In a contributor opinion for Conviction, Founding Partner of Climate VC Peet Denny outlines 7 considerations for investing in positive climate impact. As a serial founder of successful tech startups, Peet is now fully focused on the fight against climate change. Climate VC’s recently announced first fund to invest in UK-based startups will target 100-120 investments in three years.
Climate VC aims for at least ten to become full scale enterprises that each remove 10 megatonnes of CO2 emissions per year for a decade, cumulatively creating a gigatonne impact on the climate change mission by the mid-2030s.
The climate crisis is the greatest threat mankind has ever faced, but also the greatest opportunity to reshape our civilisation. And it’s no big secret that where we invest our money has hitherto ignored impact on climate change in favour of quick-win financial returns. We need to switch up a mentality where selective environmental, social and governance (ESG) investing is used as corporate window-dressing and lead with ‘impact first’ investments that deliver wider rewards in addition to financial ones.
Every inch of the global economy is going to need to change to halve global emissions by 2030 and reach Net Zero by 2050. There are technologies and solutions out there to solve the climate crisis, but they need investment to scale and they need it now. If you’re keen to follow your internal moral compass when investing your money, but don’t know where to begin, there are seven key things you should be thinking about when investing for climate impact.
“We need to switch up a mentality where selective ESG investing is used as corporate window-dressing and lead with ‘impact first’ investments that deliver wider rewards in addition to financial ones.”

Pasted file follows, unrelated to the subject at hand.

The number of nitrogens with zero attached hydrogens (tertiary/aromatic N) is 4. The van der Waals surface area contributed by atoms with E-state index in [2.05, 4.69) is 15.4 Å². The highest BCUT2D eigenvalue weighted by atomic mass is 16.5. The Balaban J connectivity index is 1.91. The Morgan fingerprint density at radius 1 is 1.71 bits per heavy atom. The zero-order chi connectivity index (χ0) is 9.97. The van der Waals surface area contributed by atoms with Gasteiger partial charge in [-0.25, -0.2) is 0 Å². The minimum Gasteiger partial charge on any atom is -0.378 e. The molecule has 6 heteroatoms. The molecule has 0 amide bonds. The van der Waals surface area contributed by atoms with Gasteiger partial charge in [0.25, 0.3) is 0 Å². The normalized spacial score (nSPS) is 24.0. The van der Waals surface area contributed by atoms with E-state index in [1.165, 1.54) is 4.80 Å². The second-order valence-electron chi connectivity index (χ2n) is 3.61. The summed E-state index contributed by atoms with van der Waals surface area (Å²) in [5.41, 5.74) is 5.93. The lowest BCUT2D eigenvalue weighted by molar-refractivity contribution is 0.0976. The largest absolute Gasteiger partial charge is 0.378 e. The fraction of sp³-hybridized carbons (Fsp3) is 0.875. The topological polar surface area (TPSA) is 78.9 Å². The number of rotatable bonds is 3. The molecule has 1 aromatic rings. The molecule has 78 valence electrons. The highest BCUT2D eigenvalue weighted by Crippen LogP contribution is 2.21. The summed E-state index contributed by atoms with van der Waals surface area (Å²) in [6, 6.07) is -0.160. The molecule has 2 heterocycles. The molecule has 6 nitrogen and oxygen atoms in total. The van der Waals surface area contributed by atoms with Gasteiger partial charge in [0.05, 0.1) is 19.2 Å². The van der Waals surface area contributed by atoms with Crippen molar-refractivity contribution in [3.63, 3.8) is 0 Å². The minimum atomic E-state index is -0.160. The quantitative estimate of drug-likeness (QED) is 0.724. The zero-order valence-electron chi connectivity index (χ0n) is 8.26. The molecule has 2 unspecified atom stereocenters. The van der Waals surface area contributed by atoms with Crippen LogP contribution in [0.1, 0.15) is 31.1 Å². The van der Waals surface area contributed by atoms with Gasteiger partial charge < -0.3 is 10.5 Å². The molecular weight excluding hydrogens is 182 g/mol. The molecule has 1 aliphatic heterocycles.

#1 Start with the science
We believe that good investing has to start with the science of climate change: What are the causes and what are the known solutions? You have to focus on those verticals and invest in businesses accordingly. For example, we know agriculture is one of the largest contributors to climate change, so investing in an agroforestry business like Tierra Foods - which is scaling the production of forest-grown carbon-negative ingredients and reforesting degraded land in Mexico and Guatemala - delivers impact against a known challenge.
#2 Find the talent
The team behind the idea is one of the most important things. Furthermore, what you learn from basic portfolio theory is that diversity is king. And if you listen to a founder talk for five minutes about a problem - you will discover whether or not they have the drive and passion to solve that problem. You also need to be looking for innovators that otherwise wouldn’t get to play - ventures from founders who maybe have been overlooked previously or who don’t have the networks themselves to find the funding.